The need to see itself as the "capital" of some kind of music turned out to be a liability for Austin, the way that the title "Imperial" led the German Emperors to overreach in order to justify their claim. Austin's need to be a "capital," despite the more natural claims by New Orleans and Memphis, even within the Blues Belt, led to the expansion of the music infrastructure beyond what the market could bear. When it became clear that Austin could not be a true world capital but merely a vassal of LA and Nashville, depression set in and the city set about becoming a "high-tech capital" instead. Austin could not be a music capital, because people on the coasts held the (economic) capital that first flowed in to create Arista and Warner Discovery offices in town, and then flowed back out and closed the same offices. Now, bigger, badder capital has flowed in via the NASDAQ to create a high-tech economy stoked by low wages, poor protection for workers, and massive tax breaks to draw companies in. With the decline in software stocks, it is probable that Austin's joyride on the Information Superhighway is due to stall. And nothing stokes the inferiority complex that underlies Texans' superficial arrogance more than seeing good times go bust.

For music and other performing arts the boom is bust already, with Sixth Street clubs rapidly reverting to uses other than music, and other elements of the music infrastructure in obvious decline. To cite a few examples:

  • Sixth Street is losing not only the small clubs but the larger, flagship clubs that offered quirky new artists a break. Gone in the past year or so are four major venues: Steamboat, the Hang 'Em High Saloon, Liberty Lunch, and the Electric Lounge. Gone too are the Bob Popular complex that offered up to three stages at once, the psychedelic White Rabbit, the grungy punk venue Bates Motel, even the Coffee Connection that gave acoustic acts a place on Sixth.
  • Various festivals have declined in quality and attendance or gone out of business altogether. After decades of tradition, Aquafest finally succumbed to chronic money losses. Similarly, the Old Settlers' Festival overreached with excessive ticket prices and has been forced to scale back its talent, while moving from the park in suburban Round Rock that gave the festival its name to the newly "developing" suburb of Dripping Springs.
  • Two major labels, Arista and Warner Discovery, closed their branch offices. Watermelon Records, a respected indie, went belly-up last year with unfortunate economic consequences to local artists still under contract.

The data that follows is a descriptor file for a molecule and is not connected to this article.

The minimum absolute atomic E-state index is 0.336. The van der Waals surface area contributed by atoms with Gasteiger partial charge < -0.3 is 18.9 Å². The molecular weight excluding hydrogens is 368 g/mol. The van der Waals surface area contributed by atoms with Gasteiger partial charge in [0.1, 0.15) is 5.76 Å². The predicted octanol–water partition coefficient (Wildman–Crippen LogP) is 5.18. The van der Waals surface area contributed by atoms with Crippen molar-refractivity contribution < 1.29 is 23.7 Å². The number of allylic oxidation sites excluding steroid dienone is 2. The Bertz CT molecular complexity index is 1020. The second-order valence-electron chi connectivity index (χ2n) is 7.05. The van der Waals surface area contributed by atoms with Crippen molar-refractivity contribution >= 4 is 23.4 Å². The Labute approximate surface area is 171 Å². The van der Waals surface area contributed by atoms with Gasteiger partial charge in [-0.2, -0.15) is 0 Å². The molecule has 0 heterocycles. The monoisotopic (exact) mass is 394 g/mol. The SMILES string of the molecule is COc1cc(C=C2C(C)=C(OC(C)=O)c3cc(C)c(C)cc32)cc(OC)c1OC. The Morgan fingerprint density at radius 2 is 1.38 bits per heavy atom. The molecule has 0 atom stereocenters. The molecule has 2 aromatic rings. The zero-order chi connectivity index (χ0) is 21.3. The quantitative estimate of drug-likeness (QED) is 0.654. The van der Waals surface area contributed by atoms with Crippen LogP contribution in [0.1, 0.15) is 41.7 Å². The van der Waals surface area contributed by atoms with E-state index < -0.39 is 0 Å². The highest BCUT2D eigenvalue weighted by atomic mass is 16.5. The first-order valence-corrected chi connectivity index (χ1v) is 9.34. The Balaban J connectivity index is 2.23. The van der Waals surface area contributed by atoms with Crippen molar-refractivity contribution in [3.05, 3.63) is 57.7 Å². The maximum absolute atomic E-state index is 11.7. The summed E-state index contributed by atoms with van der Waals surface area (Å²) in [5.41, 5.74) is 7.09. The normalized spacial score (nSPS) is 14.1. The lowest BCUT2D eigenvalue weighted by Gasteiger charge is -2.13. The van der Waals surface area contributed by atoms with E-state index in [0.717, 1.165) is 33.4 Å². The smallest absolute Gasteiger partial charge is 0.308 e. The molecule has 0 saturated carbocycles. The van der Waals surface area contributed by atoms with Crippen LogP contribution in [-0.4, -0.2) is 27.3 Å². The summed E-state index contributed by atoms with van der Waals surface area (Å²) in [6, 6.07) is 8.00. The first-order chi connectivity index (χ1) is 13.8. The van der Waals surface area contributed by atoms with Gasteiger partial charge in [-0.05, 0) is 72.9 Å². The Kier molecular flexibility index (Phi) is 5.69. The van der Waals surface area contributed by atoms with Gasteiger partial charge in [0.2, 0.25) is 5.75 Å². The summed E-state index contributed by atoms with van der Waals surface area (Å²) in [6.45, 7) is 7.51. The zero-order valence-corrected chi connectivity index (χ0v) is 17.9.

Boom-and-bust cycles aggravate Texans' already overgrown tendency toward hierarchical social relations, which is reinforced by the high proportion of leaders drawn from the armed forces and college sports. When Texas is "on top," the mood becomes manic as the winners revel not merely in freedom from being bossed, but in being the boss. When the flood of money becomes a drought, depression sets in as the "winners" are revealed as being mere dependents after all. Bust times inevitably recall repressed myths of gallant cavalry laid low by Northern treachery and an economy ravaged by carpetbaggers and scalawags. The Confederate myth is just an update of the older feudal schema, in which society is arranged as a pyramidal hierarchy. Similar thinking leads to absurd disputes such as "Should Austin emulate LA, or Nashville?" as if one must be enfeoffed to a single overlord. For many Austinites, if they could not be a Live Music Capital, then there was no fun in being a Live Music Center. Now Les Pauls are out, Beemers are in, and the city is off on a new manic quest for capital status, this time in the conformist world of high-tech.

The conversion of large parts of the economy from education and public administration to chip manufacturing and speculative dot-coms has affected the local cultural community in a number of ways. For one thing, geeks prefer forms of entertainment other than live music and art (such as Web surfing and video games). And there is also a new approach to city planning that privileges the vast complexes and smaller but dehumanized industrial parks preferred by such businesses, and encourages typical suburban land use (i.e. sprawl). These spaces are built so that those who work in the industrial zones can buzz by car from subdivision to plant to mall and back without ever realizing they live in a city of nearly a million people.

We Are Devo

"Development" is the Newspeak term for the sprawlification that is gobbling the Southwest faster than kudzu can devour the Southeast. But the word "development" implies that the resulting structures are of value, that what is built in some way improves the site. "Development" is a term preferred by those who call cookie-cutter tract houses "homes." What Austin suffers from is not development but mere construction. There is constant and ecologically devastating construction everywhere, while development is confined to a few show projects. Indeed, the destruction of neighborhood businesses that are being replaced by franchises (a flower/coin shop/deli into Walgreens, a beloved grad student hangout into Starbucks, an African-American-owned fish-and-chips shop into Jack in the Box) represents a sort of anti-development trend, a devolution Slurbs 'R Us.